Ok, so if a good photograph has lost some or maybe a lot of its value, what about a great photograph? Before we can answer this question we need to answer the question of what makes a photograph great? For me there is one defining point that elevates an image into the realm of greatness and that is its ability to be remembered. Anything truly great in life is memorable and is remembered long afterwards. Of course the same holds true for great disasters. So, if a photograph is remembered then it is great? I could go along with this. Do great photographs still exist and how has the digital revolution, the same revolution that killed the good photograph, affected this?

One might argue that the vast improvement in equipment has made it easy to capture even a great photograph. For example, birds in flight are widely regarded by amateur photographers and many pro’s alike, as the most difficult photographs to get as birds are small and fast. The new digital cameras offer you 12 frames per second and incredible autofocus, combined with large memory cards offering gigs worth of ‘spraying and praying’, making it possible to take images of birds in flight. As a result, birds in flight have now become commonplace. This then translates to mean that, if you agree with my above sentiments, birds in flight are no longer great photographs as by default, anything that is commonplace can surely not be considered great? Or can it? I am just thinking out aloud now but let me suggest at least that yesterday’s great is today's good.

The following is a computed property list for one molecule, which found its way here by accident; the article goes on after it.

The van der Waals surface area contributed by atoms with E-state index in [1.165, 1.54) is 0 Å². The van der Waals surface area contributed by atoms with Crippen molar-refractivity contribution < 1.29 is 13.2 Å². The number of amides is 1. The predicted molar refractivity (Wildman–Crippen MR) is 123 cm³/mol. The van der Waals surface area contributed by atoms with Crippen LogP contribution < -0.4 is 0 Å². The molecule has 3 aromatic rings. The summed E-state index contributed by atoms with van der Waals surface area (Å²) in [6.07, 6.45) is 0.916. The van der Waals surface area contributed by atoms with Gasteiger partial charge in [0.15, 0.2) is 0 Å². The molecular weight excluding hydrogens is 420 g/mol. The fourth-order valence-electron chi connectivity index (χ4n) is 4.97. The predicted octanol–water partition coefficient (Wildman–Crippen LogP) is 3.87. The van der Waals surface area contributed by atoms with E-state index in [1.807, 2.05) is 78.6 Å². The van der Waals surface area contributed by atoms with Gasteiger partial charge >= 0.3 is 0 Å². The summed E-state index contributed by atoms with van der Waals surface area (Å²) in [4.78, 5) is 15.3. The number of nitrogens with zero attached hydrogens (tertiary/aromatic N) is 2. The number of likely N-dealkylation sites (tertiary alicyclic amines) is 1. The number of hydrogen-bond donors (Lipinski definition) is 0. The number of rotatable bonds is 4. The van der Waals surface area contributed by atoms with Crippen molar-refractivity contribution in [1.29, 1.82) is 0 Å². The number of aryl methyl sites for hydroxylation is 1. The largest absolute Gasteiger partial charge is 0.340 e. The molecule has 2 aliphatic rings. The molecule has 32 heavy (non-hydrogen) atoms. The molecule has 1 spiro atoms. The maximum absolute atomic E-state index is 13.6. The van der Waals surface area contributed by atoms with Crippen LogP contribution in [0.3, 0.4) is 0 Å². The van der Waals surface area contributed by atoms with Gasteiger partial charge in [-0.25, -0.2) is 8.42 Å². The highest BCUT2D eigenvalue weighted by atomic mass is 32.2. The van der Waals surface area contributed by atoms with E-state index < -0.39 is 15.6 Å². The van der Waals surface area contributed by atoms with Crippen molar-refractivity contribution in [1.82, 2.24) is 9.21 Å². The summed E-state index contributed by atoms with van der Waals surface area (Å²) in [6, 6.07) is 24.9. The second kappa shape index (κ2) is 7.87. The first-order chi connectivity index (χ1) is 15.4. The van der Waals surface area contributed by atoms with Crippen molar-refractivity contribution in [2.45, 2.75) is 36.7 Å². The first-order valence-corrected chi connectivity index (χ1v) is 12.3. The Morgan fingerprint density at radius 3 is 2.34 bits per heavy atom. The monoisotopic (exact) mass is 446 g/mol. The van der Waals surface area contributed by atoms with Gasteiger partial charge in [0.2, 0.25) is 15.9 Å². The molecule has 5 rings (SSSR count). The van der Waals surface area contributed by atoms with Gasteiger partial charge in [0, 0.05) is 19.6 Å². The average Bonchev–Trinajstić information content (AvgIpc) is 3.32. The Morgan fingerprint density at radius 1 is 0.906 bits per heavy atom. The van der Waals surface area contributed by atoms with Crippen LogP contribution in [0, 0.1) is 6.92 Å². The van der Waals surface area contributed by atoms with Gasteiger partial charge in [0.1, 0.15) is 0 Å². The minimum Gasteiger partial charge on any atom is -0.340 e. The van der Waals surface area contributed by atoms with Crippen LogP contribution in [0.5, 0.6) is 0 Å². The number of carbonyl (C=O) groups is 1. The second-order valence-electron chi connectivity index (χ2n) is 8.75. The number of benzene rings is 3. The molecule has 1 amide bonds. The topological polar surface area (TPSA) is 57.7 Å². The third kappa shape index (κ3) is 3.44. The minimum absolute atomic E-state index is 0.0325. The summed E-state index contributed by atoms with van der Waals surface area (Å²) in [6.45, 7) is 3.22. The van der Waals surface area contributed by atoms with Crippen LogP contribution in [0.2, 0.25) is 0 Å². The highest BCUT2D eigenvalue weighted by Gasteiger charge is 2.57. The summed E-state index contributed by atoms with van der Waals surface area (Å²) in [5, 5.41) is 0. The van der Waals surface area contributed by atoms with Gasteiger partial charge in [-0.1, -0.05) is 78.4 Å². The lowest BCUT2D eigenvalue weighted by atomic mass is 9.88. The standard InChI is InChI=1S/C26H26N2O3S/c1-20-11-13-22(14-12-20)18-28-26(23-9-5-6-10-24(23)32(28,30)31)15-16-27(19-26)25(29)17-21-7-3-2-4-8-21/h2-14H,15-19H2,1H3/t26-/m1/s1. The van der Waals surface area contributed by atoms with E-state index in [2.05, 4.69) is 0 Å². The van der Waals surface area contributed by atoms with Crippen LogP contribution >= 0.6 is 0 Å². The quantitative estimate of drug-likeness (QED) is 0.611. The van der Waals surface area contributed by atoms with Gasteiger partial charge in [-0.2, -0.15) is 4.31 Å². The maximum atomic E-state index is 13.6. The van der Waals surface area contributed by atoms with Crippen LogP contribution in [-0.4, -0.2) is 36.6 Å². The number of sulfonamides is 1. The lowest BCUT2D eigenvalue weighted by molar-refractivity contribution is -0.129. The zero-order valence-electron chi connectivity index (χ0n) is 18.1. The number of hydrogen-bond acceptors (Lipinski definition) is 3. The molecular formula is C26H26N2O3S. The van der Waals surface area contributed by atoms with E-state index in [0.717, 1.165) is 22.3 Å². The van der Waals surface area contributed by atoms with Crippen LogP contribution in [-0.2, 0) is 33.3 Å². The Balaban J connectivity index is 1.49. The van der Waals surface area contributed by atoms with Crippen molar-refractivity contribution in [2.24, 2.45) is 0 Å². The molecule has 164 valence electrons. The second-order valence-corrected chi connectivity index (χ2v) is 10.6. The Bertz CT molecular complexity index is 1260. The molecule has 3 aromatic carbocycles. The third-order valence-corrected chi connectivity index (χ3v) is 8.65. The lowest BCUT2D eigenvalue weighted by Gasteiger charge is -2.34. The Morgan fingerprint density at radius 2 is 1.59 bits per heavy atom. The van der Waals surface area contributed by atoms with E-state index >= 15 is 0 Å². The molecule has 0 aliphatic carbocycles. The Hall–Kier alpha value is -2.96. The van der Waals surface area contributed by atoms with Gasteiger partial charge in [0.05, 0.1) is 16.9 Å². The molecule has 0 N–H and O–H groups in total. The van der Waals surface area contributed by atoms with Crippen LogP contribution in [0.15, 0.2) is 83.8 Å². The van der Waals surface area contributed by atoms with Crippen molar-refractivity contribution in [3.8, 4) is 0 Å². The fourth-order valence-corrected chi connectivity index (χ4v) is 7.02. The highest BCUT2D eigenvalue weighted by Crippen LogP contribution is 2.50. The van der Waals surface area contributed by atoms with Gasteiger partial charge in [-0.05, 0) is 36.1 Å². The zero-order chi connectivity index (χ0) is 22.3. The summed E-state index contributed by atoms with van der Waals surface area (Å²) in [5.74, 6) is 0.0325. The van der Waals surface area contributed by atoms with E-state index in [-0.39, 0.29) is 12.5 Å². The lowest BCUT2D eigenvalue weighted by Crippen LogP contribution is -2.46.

Let me get to the point. I believe good photographs have largely lost their value if we use how memorable they are as yardstick. There are simply too many to be remembered. But, great photos are still as memorable as they ever were. That is the beautiful thing about life, there is always room at the very top, the thin edge of the wedge if you like, for great. You might know of 100 good restaurants but there will always be those few great ones that raise the bar. As a passionate wildlife photographer my mission is to elevate my imagery to great, wherever and how high that bar may be. I have seen thousands of good movies in my time but only a handful of ones I would consider great. I consider them great, not because of how many Oscars they won (although most of them did), but because I remember them. They touched my soul. They affected me.